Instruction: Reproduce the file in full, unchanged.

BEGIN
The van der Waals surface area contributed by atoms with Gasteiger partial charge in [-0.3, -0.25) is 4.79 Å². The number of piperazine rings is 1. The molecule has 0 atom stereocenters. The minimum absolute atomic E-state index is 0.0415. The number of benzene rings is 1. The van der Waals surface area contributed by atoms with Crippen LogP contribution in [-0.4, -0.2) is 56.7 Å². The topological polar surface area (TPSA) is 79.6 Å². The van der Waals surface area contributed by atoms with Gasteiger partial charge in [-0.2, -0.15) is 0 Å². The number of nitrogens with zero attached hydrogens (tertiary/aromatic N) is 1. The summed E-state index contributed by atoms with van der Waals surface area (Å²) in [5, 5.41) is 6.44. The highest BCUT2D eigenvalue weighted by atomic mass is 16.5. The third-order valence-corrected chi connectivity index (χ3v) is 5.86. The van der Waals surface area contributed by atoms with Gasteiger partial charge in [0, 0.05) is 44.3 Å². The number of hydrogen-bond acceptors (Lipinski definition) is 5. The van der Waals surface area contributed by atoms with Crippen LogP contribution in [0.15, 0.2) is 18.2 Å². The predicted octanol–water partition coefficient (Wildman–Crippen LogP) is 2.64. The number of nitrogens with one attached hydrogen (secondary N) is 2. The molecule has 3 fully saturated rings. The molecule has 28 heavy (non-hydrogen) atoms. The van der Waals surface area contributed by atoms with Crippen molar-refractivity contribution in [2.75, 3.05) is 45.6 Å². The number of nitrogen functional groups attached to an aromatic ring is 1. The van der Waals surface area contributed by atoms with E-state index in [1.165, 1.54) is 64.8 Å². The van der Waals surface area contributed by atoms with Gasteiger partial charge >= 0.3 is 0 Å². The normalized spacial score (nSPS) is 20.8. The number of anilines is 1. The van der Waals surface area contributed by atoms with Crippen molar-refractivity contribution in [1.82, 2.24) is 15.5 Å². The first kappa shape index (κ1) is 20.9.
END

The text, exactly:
The van der Waals surface area contributed by atoms with Gasteiger partial charge in [-0.3, -0.25) is 4.79 Å². The number of piperazine rings is 1. The molecule has 0 atom stereocenters. The minimum absolute atomic E-state index is 0.0415. The number of benzene rings is 1. The van der Waals surface area contributed by atoms with Crippen LogP contribution in [-0.4, -0.2) is 56.7 Å². The topological polar surface area (TPSA) is 79.6 Å². The van der Waals surface area contributed by atoms with Gasteiger partial charge in [-0.2, -0.15) is 0 Å². The number of nitrogens with zero attached hydrogens (tertiary/aromatic N) is 1. The summed E-state index contributed by atoms with van der Waals surface area (Å²) in [5, 5.41) is 6.44. The highest BCUT2D eigenvalue weighted by atomic mass is 16.5. The third-order valence-corrected chi connectivity index (χ3v) is 5.86. The van der Waals surface area contributed by atoms with Gasteiger partial charge in [0, 0.05) is 44.3 Å². The number of hydrogen-bond acceptors (Lipinski definition) is 5. The van der Waals surface area contributed by atoms with Crippen LogP contribution in [0.15, 0.2) is 18.2 Å². The predicted octanol–water partition coefficient (Wildman–Crippen LogP) is 2.64. The number of nitrogens with one attached hydrogen (secondary N) is 2. The molecule has 3 fully saturated rings. The molecule has 28 heavy (non-hydrogen) atoms. The van der Waals surface area contributed by atoms with Crippen molar-refractivity contribution in [2.75, 3.05) is 45.6 Å². The number of nitrogen functional groups attached to an aromatic ring is 1. The van der Waals surface area contributed by atoms with E-state index in [1.165, 1.54) is 64.8 Å². The van der Waals surface area contributed by atoms with Gasteiger partial charge >= 0.3 is 0 Å². The normalized spacial score (nSPS) is 20.8. The number of anilines is 1. The van der Waals surface area contributed by atoms with Crippen molar-refractivity contribution in [1.82, 2.24) is 15.5 Å². The first kappa shape index (κ1) is 20.9.